Kenya Power, It's unethical to hang on to what you're unable to deliver

We buy the power and if you're unable, lets us buy from available alternatives.

In Summary

• We have players in the solar power sub-sector that have invested in the region and the country.

• The activities of the corporate sector have a major direct or indirect, positive and negative impact on human rights.

KPLC workers replacing vandalised transformers in Kitale.
KPLC workers replacing vandalised transformers in Kitale.
Image: FILE

The management of Kenya Power has killed my area and is turning our youth into crime, simply because of denying them power for the last over three months.

This is because of inefficiency and greed thus refused to allow us to get power from alternative sources.  

The economic and social disruption you caused because of the lack of power in our village is unforgivable.

We have followed up on the matter including your online platforms and management in Busia without success.

You are simply non-responsive and not bothered at all.

We buy the power and if you are unable, lets us buy from the available alternatives.

It's wrong for you to deny us both ways to get power. Please don’t transfer your problems to us!

KPLC has joined that group of business corporates that don’t respect the human rights of host communities and treat customers with a lot of contempt. 

I am not sure if the company has subscribed to the United Nations efforts, spearheaded by the UN Global Compact launched in 1999.

The UN Global Compact is a social contract in which companies are asked to make an active commitment in their own activities and those of their business partners to live up to the nine principles on the Universal Declaration of Human Rights (UDHR), on the core conventions of the International Labour Organisation (ILO) and on Agenda 21 from the Earth Summit in Rio de Janeiro Global Compact.

Under the last mile project, our village, Rudacho in Buisjo sub-location got connected to power, and with a secondary and primary school, shopping centre among others, people went into business that depends on power; shops, saloons, hairdressing, hotels, cybercafés and related small enterprises.

Among the business, some people took loans from financial institutions or loan sharks, and life in the area was booming.

The youth, hitherto idle and engaging in lake piracy in Lake Victoria and related crime now were doing some serious income-generating activities, until Kenya Power decided, these guys must be stopped.  

It is so bad, a number of women who had taken loans and defaulted are running away from the village to seek domestic work in towns and hide from the financial institutions and in the process, a lot of families are breaking up.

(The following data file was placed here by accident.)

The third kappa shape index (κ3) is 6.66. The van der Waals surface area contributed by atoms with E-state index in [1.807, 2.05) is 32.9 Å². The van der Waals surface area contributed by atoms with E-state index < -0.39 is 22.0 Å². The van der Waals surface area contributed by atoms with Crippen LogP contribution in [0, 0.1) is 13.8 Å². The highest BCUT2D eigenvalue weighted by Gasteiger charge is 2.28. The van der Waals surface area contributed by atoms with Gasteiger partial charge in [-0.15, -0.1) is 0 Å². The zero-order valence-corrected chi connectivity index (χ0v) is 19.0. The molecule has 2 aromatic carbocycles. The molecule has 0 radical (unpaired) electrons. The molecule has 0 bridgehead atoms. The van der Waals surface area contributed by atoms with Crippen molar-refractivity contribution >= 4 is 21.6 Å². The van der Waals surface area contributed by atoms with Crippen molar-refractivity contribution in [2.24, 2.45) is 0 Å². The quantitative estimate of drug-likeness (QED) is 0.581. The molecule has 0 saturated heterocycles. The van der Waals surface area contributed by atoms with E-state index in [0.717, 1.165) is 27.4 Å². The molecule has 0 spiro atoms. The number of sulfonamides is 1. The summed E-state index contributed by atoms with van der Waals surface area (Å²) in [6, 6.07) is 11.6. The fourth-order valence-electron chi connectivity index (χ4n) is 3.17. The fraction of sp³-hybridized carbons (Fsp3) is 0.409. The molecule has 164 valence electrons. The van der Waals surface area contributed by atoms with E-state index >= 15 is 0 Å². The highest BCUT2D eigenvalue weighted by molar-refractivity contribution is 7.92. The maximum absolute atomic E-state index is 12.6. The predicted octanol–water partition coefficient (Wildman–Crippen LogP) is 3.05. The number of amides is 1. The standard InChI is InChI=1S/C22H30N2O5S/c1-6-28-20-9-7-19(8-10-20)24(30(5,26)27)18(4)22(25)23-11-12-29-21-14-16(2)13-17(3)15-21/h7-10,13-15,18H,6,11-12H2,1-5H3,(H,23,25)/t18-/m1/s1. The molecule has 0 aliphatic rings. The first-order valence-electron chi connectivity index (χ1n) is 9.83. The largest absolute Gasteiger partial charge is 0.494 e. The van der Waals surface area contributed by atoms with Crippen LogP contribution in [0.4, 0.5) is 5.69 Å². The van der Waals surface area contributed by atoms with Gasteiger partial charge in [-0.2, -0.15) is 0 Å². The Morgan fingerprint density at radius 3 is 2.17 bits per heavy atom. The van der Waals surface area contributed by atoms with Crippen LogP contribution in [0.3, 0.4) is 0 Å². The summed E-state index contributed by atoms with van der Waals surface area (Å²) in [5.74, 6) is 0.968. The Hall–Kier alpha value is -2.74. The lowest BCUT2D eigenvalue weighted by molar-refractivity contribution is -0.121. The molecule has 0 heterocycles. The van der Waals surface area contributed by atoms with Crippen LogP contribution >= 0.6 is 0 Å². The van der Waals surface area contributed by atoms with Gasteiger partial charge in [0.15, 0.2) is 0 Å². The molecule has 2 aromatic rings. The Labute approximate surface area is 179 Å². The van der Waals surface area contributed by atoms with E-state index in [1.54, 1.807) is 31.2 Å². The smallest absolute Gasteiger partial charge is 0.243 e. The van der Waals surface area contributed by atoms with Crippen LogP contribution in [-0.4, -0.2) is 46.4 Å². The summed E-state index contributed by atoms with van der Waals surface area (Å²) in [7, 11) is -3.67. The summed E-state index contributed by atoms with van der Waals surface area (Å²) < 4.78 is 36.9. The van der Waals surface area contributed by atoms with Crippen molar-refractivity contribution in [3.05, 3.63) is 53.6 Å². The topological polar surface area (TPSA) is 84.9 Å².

For nearly three months, a faulty transformer and negligence have turned this area into a dark valley; people have defaulted on their loans, closed businesses and are back to koroboi and have to travel to far places to watch news and football. 

Granted that KPLC is unable to deliver power, and I am sure they don’t miss the money, why they can't let my village go is irritating and a violation of human rights.

Just in the next villages including Muhondo and Bumayenga, a company producing and distributing solar power Kudura, has lit up the area including street lights, home electricity among others for pay; and why KPLC cannot allow us or Kudura to serve our area does not make sense.

This is business, and we buy the power, if you cannot supply the power, ship out and allow us to get it from an alternative source.

My village will be more than happy if we are allowed to access the solar energy being provided by Kudura, which seems efficient and available than hang onto a power supplier who seems content with people being without power.

By the way, solar power is even more reliable and healthy especially when KPLC is ignoring us. 

We have players in the solar power sub-sector that have invested in the region and the country.

For example, Solibrium has recruited nearly 200 members through the women group movement, who are aggressively leading in the selling of solar products within Kakamega, Busia, Bungoma, Homa Bay, Taita Taveta and Kilifi counties in Kenya.

One Acre Fund, a not-for-profit social enterprise supporting small landowners across Africa, provides extended services like solar lamps, phone chargers among others to farmers they are working with on food security. 

Farmers are also using solar irrigation systems as a way of dealing with unpredictable seasons brought about by climate in Kenya.

The Government Master Plan for the energy sector notes that given its position on the Equator- (4.5° South and 5° North), Kenya is endowed with very high solar resources, among the highest 10 of Sub-Saharan African countries. 

Given the challenges with conventional energy sources, and poverty levels in Kenya, solar has a high potential, and the government through the Energy regulatory framework is working to ensure the tapping into this resource.

The activities of the corporate sector have a major direct or indirect, positive and negative impact on human rights.

They are expected to put in place mechanisms and initiatives aimed at mitigating these effects as we push for accountability.

The business community needs to be alive to the real and perceived harmful effects of their operations on society if they are to avoid the cost price of community rejection and industrial actions.

it is imperative that companies respect the human rights of their customers, failure to which will subject them to rejection by, communities, consumers, civil society and human rights crusaders.